Skip to page Content.

wüne adngen/la imagen antes de la imagen: A Showcase of Indigenous Films from Chile

Thursday, December 3, 2015 – Friday, December 4, 2015

KJCC Auditorium, 53 Washington Square South, New York, NY, 10012 (map)


Eventbrite - wüne adngen/la imagen antes de la imagen

CineCLACS and the Embassy of Chile, with the support of the Hemispheric Institute at NYU, present a two-day gathering focused on the past, present, and future state of indigenous people in Chile through film and conversation. With the support

Thursday, December 3rd (6:00pm - 9:00pm), will feature the following films:
 
San Juan, la noche más larga (2012)
Director: Claudia Huaiquimilla
Short (17 min.)
Language: Spanish/English Subtitles

Te Kuhane o Te Tupuna (el espíritu de los ancestros) (2015)
Director: Leonardo Pakarati
(63 mins)
Language: Spanish

ILWEN La Tierra Tiene Olor a Padre (2013)
(35 mins.)
Director: Francisco Huichaqueo
Language: Spanish/English Subtitles

A conversation with film director Francisco Huichaqueo, moderated by Amalia Cordova will follow the screenings. This conversation will be conducted in Spanish.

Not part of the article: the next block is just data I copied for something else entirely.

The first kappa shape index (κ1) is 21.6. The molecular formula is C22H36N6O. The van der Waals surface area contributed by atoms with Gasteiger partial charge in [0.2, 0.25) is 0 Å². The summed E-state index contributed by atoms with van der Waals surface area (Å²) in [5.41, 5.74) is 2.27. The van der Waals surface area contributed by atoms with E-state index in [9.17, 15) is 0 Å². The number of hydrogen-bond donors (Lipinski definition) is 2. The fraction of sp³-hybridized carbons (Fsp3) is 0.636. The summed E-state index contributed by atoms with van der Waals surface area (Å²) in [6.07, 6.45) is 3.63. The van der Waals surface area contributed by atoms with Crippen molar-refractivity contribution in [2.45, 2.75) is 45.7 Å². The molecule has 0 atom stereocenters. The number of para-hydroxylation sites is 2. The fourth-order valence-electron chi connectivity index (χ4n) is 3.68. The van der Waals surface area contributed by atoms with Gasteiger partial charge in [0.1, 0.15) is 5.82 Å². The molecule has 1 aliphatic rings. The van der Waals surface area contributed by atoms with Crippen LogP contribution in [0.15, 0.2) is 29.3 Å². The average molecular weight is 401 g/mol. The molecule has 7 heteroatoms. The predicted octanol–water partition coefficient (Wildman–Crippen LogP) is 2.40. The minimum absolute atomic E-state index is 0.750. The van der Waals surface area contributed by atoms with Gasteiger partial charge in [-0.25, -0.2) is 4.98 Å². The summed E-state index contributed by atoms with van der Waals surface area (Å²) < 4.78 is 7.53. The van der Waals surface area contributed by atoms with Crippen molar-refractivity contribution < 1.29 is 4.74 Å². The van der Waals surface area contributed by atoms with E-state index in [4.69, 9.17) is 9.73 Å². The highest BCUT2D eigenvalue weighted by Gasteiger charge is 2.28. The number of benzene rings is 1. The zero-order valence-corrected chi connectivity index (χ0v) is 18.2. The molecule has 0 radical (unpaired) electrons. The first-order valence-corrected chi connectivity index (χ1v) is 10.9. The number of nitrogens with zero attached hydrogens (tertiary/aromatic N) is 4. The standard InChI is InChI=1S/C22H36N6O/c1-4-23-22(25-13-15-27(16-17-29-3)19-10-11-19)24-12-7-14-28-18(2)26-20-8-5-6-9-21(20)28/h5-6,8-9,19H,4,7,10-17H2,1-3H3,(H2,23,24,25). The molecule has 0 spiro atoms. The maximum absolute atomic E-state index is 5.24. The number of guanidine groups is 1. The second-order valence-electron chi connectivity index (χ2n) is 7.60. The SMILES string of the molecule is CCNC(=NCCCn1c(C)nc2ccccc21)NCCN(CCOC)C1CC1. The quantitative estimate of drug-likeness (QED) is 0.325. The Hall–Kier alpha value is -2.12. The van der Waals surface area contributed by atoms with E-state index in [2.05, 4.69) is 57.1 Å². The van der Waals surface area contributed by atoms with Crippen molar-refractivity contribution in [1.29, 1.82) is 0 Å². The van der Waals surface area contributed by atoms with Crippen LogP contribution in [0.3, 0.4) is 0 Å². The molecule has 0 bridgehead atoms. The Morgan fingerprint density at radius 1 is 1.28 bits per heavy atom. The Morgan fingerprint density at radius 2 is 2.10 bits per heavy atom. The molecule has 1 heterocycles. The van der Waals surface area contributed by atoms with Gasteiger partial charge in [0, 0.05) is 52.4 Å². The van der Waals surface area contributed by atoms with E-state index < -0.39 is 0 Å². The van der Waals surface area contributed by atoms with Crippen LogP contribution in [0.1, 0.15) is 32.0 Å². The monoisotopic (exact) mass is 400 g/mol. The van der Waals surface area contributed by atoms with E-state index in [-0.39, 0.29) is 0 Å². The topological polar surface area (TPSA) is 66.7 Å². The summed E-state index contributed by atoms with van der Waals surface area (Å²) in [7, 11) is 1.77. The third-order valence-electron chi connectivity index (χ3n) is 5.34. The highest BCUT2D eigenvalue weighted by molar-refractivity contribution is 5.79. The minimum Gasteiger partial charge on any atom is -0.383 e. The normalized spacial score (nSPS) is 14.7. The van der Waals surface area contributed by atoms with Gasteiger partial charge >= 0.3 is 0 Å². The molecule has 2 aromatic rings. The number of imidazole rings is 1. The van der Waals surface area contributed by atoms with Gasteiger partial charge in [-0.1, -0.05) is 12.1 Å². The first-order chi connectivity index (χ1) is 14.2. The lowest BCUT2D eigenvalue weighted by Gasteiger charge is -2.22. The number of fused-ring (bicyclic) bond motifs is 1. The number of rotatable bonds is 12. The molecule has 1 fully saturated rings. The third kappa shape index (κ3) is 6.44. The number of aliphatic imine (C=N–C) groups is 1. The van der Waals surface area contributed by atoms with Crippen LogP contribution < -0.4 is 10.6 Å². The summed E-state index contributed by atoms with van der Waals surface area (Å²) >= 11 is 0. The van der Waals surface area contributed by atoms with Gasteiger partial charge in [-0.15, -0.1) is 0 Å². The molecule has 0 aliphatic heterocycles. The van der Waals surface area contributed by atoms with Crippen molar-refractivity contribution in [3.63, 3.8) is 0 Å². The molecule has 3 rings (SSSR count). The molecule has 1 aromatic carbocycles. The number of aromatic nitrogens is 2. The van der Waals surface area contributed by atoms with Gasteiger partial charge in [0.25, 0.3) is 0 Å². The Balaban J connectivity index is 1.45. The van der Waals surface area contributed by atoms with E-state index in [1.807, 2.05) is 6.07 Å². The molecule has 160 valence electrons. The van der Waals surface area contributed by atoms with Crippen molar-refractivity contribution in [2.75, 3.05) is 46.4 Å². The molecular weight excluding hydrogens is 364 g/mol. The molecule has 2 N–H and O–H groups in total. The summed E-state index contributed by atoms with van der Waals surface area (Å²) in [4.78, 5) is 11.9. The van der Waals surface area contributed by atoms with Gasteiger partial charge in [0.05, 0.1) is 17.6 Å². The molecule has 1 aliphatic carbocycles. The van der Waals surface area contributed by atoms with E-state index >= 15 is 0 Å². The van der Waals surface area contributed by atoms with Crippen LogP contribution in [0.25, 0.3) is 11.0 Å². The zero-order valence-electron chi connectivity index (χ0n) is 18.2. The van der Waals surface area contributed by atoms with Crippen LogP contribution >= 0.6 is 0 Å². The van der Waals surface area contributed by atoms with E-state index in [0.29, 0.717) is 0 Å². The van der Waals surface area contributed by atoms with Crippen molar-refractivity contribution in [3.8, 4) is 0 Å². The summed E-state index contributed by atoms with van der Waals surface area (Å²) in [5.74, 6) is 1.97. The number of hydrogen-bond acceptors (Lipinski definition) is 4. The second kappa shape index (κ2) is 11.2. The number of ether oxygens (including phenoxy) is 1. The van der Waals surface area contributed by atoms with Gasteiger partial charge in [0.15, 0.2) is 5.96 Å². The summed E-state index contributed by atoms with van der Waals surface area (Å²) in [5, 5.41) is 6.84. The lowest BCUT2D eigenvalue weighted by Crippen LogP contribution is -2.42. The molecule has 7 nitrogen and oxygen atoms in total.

Friday, December 4th (1:00pm-5:00pm), will feature the following films:

NUTUAYIN MAPU
Director: Carlos Flores Pinedo
(10 mins.)
Language: Spanish

KALÜL TRAWÜN (2012)
Director: Francisco Huichaqueo
(24 mins.)
Language: Spanish

MAPU MEW (2015)
Director: Guido Brevis
Documentary
Short (50 mins.)
Language: Spanish

A conversation about the state of indigenous cultural policy in Chile with Jose Ancan, Director of Indigenous Peoples Unit of the Cultural Council of the Ministry of Culture of Chile, and Elsa Stamatopoulou, Director of the Indigenous Peoples' Rights Program at Coulumbia University. This conversation will be moderated by Marcial Godoy, Associate Director of the Hemispheric Institute,  and will be conducted in Spanish.